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Date: Mon, 11 Aug 97 10:49:59 CDT
Subject: Free Burma Digest (Aug 9-10): REFUGEES NEED ASSISTANCE

From: Caroline Lurie <>

Experts divided over SLORC's sincerity in tackling drugs

By Nusara Thaitawat, Bangkok Post, 8 August 1997

There are those who say we should e more pragmatic in dealing with SLORC and its anti-drug efforts, even increasing funding to assist the military junta, but others say the efforts are a sham and any extra money would go on arms.

The headline topping an article by Maung Ngwe Soe in the June 26 issue of Burma's official mouthpiece New Light of Myanmar read: "Destroy poppy fields, replace them with one hundred blossoming flowers."

But the article, together with the April declaration of Burma's first "drug-free zone", in Mongla on the Shan-Yunnan border, and the recent statement by the Minister of Progress of Border Areas, Lt-Gen Maung Thint, that all narcotic plants will be eradicated within five years, all have been dismissed.

Burma is indisputably the world's largest heroin producer. Former opium warlords such as Lo Hsing-han and Khun Sa are allowed to live freely in the country, having reportedly injected millions of dollars into helping kick-start the troubled Burmese economy over the past few years.

The Burmese military junta the State Law and Order Restoration Council (Slorc) also is believed to be turning a blind eye to drug trafficking by several armed ethnic groups, including the Wa, Kokang and the Eastern Shan State Army, in return for them not turning their guns in its direction.

Lt-Gen Maung Thint insisted during a recent interview in Bangkok that Burma and its government had been treated unfairly and international accusations were all a misunderstanding fuelled by Washington as "punishment for refusing to submit to its will". Outsiders also do not really understand the situation inside multi-ethnic Burma, he said.

While anti-Rangoon groups are quick to dismiss Slorc's recent antidrug efforts as "a joke", a number of senior Bangkok-based international drug experts say there have been some "positive signs" since early this year and the military junta should be given a chance to prove itself.

These experts from Thailand, the United States and internation al organisations say, off the record, past strategies to encourage Slorc to crack down on drug production and trafficking have not had the desired results and a more pragmatic approach is needed.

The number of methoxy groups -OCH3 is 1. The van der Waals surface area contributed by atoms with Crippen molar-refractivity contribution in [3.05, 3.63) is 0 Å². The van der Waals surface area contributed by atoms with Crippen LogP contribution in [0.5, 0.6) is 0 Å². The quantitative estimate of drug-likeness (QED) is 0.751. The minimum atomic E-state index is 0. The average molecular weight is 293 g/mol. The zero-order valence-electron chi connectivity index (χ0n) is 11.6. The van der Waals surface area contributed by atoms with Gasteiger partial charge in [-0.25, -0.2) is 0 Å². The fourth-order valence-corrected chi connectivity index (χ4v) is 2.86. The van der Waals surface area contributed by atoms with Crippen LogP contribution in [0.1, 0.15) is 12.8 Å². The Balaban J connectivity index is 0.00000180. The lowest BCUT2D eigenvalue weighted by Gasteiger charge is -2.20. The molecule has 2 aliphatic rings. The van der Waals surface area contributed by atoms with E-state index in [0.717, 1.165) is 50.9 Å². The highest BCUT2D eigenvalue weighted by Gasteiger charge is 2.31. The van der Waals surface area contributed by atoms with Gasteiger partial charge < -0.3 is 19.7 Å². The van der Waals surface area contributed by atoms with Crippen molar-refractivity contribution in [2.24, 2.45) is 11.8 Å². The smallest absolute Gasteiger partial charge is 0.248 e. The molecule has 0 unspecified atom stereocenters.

Slorc's priorities are simply different. Countries with a large addict population want to cut supplies, especially the US, which is Burma's main market for heroin, and Thailand, its main amphetamine outlet while Rangoon wants national consolidation first and foremost.

One Western drug expert said it was possible to merge these different priorities halfway with an open mind, especially as Slorc has demonstrated its seriousness in using a political rather than a military approach to further national consolidation with ethnic minorities.

This strategy was underlined by Slorc's secretary number one, Lt-Gen Khin Nyunt, during a speech declaring Mongla a drug-free zone: ... while working for the achievement of national reconsolidation (sic) for the perpetuation of the Union, Slorc has transformed its tactics to that of cooperation with local inhabitants in combating the scourge of narcotic drugs."

The same Western drug expert said the key is to open up the country is through development projects funded by foreign countries. This will give them direct access to information on the drug situation and efforts by Slorc.

Slorc's plans to declare two more "drug-free zones", in the Kokang and Wa areas of the Shan state, two of the most fertile grounds for opium cultivation in Southeast Asia, are good opportunities for foreign countries to come in.

Lt-Gen Maung Thint said his government had reached an understanding with all ethnic groups known to be involved in drug trafficking, making it clear the policy was total eradication in exchange for development aid.

He does not deny drug trafficking still goes on, but claims it is engaged in only by people who live mostly in remote areas to feed themselves while they make the difficult transition from a generations-old, opium based economy to a legal one.